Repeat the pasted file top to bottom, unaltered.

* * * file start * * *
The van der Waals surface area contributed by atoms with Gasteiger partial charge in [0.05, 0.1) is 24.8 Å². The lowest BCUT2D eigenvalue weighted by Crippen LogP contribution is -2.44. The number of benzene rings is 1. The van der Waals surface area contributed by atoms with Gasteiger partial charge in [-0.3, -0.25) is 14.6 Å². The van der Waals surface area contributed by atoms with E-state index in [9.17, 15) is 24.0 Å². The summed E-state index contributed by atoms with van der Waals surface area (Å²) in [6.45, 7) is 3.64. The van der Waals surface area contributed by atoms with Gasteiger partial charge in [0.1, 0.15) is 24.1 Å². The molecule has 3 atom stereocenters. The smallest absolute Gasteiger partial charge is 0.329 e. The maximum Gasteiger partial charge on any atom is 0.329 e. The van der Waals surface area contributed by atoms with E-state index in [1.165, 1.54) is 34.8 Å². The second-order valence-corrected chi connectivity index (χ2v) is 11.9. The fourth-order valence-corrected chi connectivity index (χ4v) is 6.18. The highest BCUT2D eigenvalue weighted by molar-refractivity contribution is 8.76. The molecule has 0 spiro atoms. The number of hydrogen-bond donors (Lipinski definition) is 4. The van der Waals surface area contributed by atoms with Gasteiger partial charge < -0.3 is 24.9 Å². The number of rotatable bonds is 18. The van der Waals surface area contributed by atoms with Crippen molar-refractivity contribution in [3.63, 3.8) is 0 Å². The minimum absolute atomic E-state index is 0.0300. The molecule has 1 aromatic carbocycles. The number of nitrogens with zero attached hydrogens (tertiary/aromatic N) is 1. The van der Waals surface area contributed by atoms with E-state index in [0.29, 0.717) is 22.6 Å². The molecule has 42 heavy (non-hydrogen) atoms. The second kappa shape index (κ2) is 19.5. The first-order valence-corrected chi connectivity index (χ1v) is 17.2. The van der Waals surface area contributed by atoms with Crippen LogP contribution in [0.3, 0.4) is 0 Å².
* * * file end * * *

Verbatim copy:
The van der Waals surface area contributed by atoms with Gasteiger partial charge in [0.05, 0.1) is 24.8 Å². The lowest BCUT2D eigenvalue weighted by Crippen LogP contribution is -2.44. The number of benzene rings is 1. The van der Waals surface area contributed by atoms with Gasteiger partial charge in [-0.3, -0.25) is 14.6 Å². The van der Waals surface area contributed by atoms with E-state index in [9.17, 15) is 24.0 Å². The summed E-state index contributed by atoms with van der Waals surface area (Å²) in [6.45, 7) is 3.64. The van der Waals surface area contributed by atoms with Gasteiger partial charge in [0.1, 0.15) is 24.1 Å². The molecule has 3 atom stereocenters. The smallest absolute Gasteiger partial charge is 0.329 e. The maximum Gasteiger partial charge on any atom is 0.329 e. The van der Waals surface area contributed by atoms with E-state index in [1.165, 1.54) is 34.8 Å². The second-order valence-corrected chi connectivity index (χ2v) is 11.9. The fourth-order valence-corrected chi connectivity index (χ4v) is 6.18. The highest BCUT2D eigenvalue weighted by molar-refractivity contribution is 8.76. The molecule has 0 spiro atoms. The number of hydrogen-bond donors (Lipinski definition) is 4. The van der Waals surface area contributed by atoms with Gasteiger partial charge < -0.3 is 24.9 Å². The number of rotatable bonds is 18. The van der Waals surface area contributed by atoms with Crippen molar-refractivity contribution in [3.63, 3.8) is 0 Å². The minimum absolute atomic E-state index is 0.0300. The molecule has 1 aromatic carbocycles. The number of nitrogens with zero attached hydrogens (tertiary/aromatic N) is 1. The van der Waals surface area contributed by atoms with E-state index in [0.29, 0.717) is 22.6 Å². The molecule has 42 heavy (non-hydrogen) atoms. The second kappa shape index (κ2) is 19.5. The first-order valence-corrected chi connectivity index (χ1v) is 17.2. The van der Waals surface area contributed by atoms with Crippen LogP contribution in [0.3, 0.4) is 0 Å².